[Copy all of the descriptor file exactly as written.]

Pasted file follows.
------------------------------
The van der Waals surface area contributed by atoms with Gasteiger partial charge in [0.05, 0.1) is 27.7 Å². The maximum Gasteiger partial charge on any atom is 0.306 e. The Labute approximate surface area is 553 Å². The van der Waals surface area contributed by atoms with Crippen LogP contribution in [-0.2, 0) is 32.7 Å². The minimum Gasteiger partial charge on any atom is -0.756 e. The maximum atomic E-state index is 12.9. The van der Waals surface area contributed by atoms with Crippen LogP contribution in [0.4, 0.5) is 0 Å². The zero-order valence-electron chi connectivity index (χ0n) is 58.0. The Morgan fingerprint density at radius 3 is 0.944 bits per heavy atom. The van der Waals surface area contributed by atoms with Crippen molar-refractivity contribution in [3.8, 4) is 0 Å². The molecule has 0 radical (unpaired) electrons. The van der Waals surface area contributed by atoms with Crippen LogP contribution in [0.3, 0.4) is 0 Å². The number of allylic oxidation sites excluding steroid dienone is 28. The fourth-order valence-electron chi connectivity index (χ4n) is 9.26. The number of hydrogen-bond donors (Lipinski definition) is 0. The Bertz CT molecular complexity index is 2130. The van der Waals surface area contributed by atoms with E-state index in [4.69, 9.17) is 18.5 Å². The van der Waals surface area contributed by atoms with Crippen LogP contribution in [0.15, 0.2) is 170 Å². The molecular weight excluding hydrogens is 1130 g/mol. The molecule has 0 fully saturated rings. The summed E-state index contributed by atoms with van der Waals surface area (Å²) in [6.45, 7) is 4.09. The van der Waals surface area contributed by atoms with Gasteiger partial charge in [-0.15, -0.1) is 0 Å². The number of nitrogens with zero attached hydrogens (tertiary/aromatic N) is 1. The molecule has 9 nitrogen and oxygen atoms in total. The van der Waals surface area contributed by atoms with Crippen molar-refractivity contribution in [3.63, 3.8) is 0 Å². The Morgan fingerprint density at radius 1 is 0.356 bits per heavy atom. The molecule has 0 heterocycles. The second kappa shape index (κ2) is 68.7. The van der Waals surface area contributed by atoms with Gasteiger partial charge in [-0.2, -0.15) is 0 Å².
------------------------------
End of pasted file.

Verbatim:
The van der Waals surface area contributed by atoms with Gasteiger partial charge in [0.05, 0.1) is 27.7 Å². The maximum Gasteiger partial charge on any atom is 0.306 e. The Labute approximate surface area is 553 Å². The van der Waals surface area contributed by atoms with Crippen LogP contribution in [-0.2, 0) is 32.7 Å². The minimum Gasteiger partial charge on any atom is -0.756 e. The maximum atomic E-state index is 12.9. The van der Waals surface area contributed by atoms with Crippen LogP contribution in [0.4, 0.5) is 0 Å². The zero-order valence-electron chi connectivity index (χ0n) is 58.0. The Morgan fingerprint density at radius 3 is 0.944 bits per heavy atom. The van der Waals surface area contributed by atoms with Crippen molar-refractivity contribution in [3.8, 4) is 0 Å². The molecule has 0 radical (unpaired) electrons. The van der Waals surface area contributed by atoms with Crippen LogP contribution in [0.3, 0.4) is 0 Å². The number of allylic oxidation sites excluding steroid dienone is 28. The fourth-order valence-electron chi connectivity index (χ4n) is 9.26. The number of hydrogen-bond donors (Lipinski definition) is 0. The Bertz CT molecular complexity index is 2130. The van der Waals surface area contributed by atoms with E-state index in [4.69, 9.17) is 18.5 Å². The van der Waals surface area contributed by atoms with Crippen LogP contribution in [0.15, 0.2) is 170 Å². The molecular weight excluding hydrogens is 1130 g/mol. The molecule has 0 fully saturated rings. The summed E-state index contributed by atoms with van der Waals surface area (Å²) in [6.45, 7) is 4.09. The van der Waals surface area contributed by atoms with Gasteiger partial charge in [-0.15, -0.1) is 0 Å². The number of nitrogens with zero attached hydrogens (tertiary/aromatic N) is 1. The molecule has 9 nitrogen and oxygen atoms in total. The van der Waals surface area contributed by atoms with Crippen molar-refractivity contribution in [3.63, 3.8) is 0 Å². The Morgan fingerprint density at radius 1 is 0.356 bits per heavy atom. The molecule has 0 heterocycles. The second kappa shape index (κ2) is 68.7. The van der Waals surface area contributed by atoms with Gasteiger partial charge in [-0.2, -0.15) is 0 Å².